2. Alpine believes that fence/pipe-style snow guards are the best means of snow management, regardless of the roof type. Fences are typically thought of as barricades on most roof surfaces. On solar arrays, fences are often functioning more as a deterrent as opposed to a barricade (this is also typical of pad-style snow guards – you can read more about that here).
This is due in part to the frictionless characteristics of the glass (as an aside, we’re seeing similar events with some of the newer synthetic/plastic-based shingles). This is also due to the limited height of the fence itself. One of the limiting factors with snow guard design for a solar array is that the fence can’t be too tall or it will shade the panel.
It’s important to manage snow and ice releases, yes, but it’s critical to prevent shading of a panel once the snow and ice has cleared. As panels clear and heat up, the melt process is happening at a faster rate than the melt process on adjacent composition shingle roof surfaces, as described above. The snow mass will begin to slump against the fence, and due to the limited height, will sometimes crest like a wave, coming up and over the top of the snow guard (often referred to as a cornice in the avalanche world). This is a moving crest being pushed by hydraulics and pulled by gravity.
The takeaway here? Snow and ice releases from solar panels can be deterred, much like with pad-style snow guards, although it’s highly unlikely that they can be barricaded as they would be with typical rooftop fence-style snow guards.
The quantity of solar snow guards needed for a project is another question we get asked a lot. Alpine has been in the snow management business since 1993, and we’re happy to assist and recommend layouts and quantities. However, it’s important to point out that this snow management problem on solar arrays is a new problem, in a relatively new industry. As Alpine collects more data and develops better solutions, we’ll adjust our expectations, as well as our recommendations accordingly. At a minimum, it’s important to understand that one tier of snow guards installed along the leading edge of an array may not be sufficient enough to manage an array with multiple tiers of panels.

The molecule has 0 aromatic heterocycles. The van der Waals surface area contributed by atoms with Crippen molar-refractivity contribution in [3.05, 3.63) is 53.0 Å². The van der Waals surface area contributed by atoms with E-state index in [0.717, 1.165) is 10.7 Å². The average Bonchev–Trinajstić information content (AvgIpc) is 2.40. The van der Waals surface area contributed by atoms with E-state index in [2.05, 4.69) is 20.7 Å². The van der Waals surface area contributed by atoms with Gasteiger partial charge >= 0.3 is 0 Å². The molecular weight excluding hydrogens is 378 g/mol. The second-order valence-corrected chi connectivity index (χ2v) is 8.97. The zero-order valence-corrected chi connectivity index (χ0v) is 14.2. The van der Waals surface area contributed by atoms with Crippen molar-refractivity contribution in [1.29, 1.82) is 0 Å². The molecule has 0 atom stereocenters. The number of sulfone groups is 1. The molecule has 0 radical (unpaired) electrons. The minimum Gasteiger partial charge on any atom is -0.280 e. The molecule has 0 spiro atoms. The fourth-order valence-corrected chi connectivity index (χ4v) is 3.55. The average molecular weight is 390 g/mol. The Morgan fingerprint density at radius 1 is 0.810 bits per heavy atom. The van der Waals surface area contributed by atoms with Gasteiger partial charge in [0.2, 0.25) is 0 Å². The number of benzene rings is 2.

Speaking of the possibility of needing additional tiers of solar snow management, we’ve been asked if holding snow and ice on the array will add weight to the system. It won’t. Each array is designed to function structurally given the local building design loads for wind and snow. Having snow guards installed will not add any weight that the building engineer has not already calculated into the structural design. Having said this, whether your array has snow guards or not, it’s important to clear off any snow or ice that may accumulate below the leading edge of an array (assuming there are specified setbacks at the eaves).
As the array sheds, either water or wet snow and ice will slide off the butt of the array. If this mass accumulates enough that it begins to build up on the roof and climb back onto the panels, it’s possible that the weight could bend the leading edge of the lowest row of panels.
As a final thought, consider the solar carports and canopies that are being installed in many snow country locations across North America. Where there was once only the issue of having to scrape snow and ice from your windshield upon returning to your car, there was no worry about the mass of snow that has accumulated on a rooftop above you. A carport to protect your car means you no longer need to scrape the windshield! Perfect, right? Let’s hope you still have a windshield if the snow mass above releases as you exit the parking structure.
Bottom line: Protect people. Protect property.
Until next time….
President & Founder, Alpine SnowGuards
We keep snow in its place
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Alpine SnowGuards designs, engineers, and manufactures snow management systems from our facilities in Morrisville, VT. We work closely with leading roofing contractors, engineering firms, developers, and roofing manufacturers to ensure we deliver quality products that do what we say they’ll do. Alpine SnowGuards can help a building qualify for LEED® credits.